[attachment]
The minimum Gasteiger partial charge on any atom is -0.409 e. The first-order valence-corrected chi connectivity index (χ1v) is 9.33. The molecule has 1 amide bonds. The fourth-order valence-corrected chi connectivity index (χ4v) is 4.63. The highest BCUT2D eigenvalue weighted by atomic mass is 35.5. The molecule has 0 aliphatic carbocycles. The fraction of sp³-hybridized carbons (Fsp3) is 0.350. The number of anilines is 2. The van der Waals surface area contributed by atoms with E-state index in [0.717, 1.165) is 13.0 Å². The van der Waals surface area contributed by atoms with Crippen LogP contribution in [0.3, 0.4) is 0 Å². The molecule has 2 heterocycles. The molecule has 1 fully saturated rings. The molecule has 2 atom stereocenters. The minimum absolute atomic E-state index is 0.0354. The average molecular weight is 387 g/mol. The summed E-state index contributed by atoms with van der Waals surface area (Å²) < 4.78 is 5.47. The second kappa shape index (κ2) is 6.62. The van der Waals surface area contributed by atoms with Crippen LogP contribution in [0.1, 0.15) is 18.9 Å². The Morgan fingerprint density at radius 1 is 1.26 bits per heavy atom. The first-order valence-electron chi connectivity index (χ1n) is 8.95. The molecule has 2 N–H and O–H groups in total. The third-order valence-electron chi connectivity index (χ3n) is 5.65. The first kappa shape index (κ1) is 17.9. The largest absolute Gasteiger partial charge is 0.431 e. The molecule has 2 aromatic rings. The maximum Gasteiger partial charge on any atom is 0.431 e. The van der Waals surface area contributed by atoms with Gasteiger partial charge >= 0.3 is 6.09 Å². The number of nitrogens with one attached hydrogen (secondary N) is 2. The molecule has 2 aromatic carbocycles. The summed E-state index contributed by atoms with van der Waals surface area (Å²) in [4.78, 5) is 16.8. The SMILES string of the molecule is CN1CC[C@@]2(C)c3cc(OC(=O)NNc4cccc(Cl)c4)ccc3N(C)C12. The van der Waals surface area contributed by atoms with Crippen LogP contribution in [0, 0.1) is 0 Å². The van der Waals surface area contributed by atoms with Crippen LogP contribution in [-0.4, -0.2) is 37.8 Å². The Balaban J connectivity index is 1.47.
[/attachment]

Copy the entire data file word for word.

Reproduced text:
The minimum Gasteiger partial charge on any atom is -0.409 e. The first-order valence-corrected chi connectivity index (χ1v) is 9.33. The molecule has 1 amide bonds. The fourth-order valence-corrected chi connectivity index (χ4v) is 4.63. The highest BCUT2D eigenvalue weighted by atomic mass is 35.5. The molecule has 0 aliphatic carbocycles. The fraction of sp³-hybridized carbons (Fsp3) is 0.350. The number of anilines is 2. The van der Waals surface area contributed by atoms with E-state index in [0.717, 1.165) is 13.0 Å². The van der Waals surface area contributed by atoms with Crippen LogP contribution in [0.3, 0.4) is 0 Å². The molecule has 2 heterocycles. The molecule has 1 fully saturated rings. The molecule has 2 atom stereocenters. The minimum absolute atomic E-state index is 0.0354. The average molecular weight is 387 g/mol. The summed E-state index contributed by atoms with van der Waals surface area (Å²) < 4.78 is 5.47. The second kappa shape index (κ2) is 6.62. The van der Waals surface area contributed by atoms with Crippen LogP contribution in [0.1, 0.15) is 18.9 Å². The Morgan fingerprint density at radius 1 is 1.26 bits per heavy atom. The first-order valence-electron chi connectivity index (χ1n) is 8.95. The molecule has 2 N–H and O–H groups in total. The third-order valence-electron chi connectivity index (χ3n) is 5.65. The first kappa shape index (κ1) is 17.9. The largest absolute Gasteiger partial charge is 0.431 e. The molecule has 2 aromatic rings. The maximum Gasteiger partial charge on any atom is 0.431 e. The van der Waals surface area contributed by atoms with Gasteiger partial charge >= 0.3 is 6.09 Å². The number of nitrogens with one attached hydrogen (secondary N) is 2. The molecule has 2 aromatic carbocycles. The summed E-state index contributed by atoms with van der Waals surface area (Å²) in [4.78, 5) is 16.8. The SMILES string of the molecule is CN1CC[C@@]2(C)c3cc(OC(=O)NNc4cccc(Cl)c4)ccc3N(C)C12. The van der Waals surface area contributed by atoms with Crippen LogP contribution in [0, 0.1) is 0 Å². The van der Waals surface area contributed by atoms with Crippen LogP contribution in [-0.4, -0.2) is 37.8 Å². The Balaban J connectivity index is 1.47.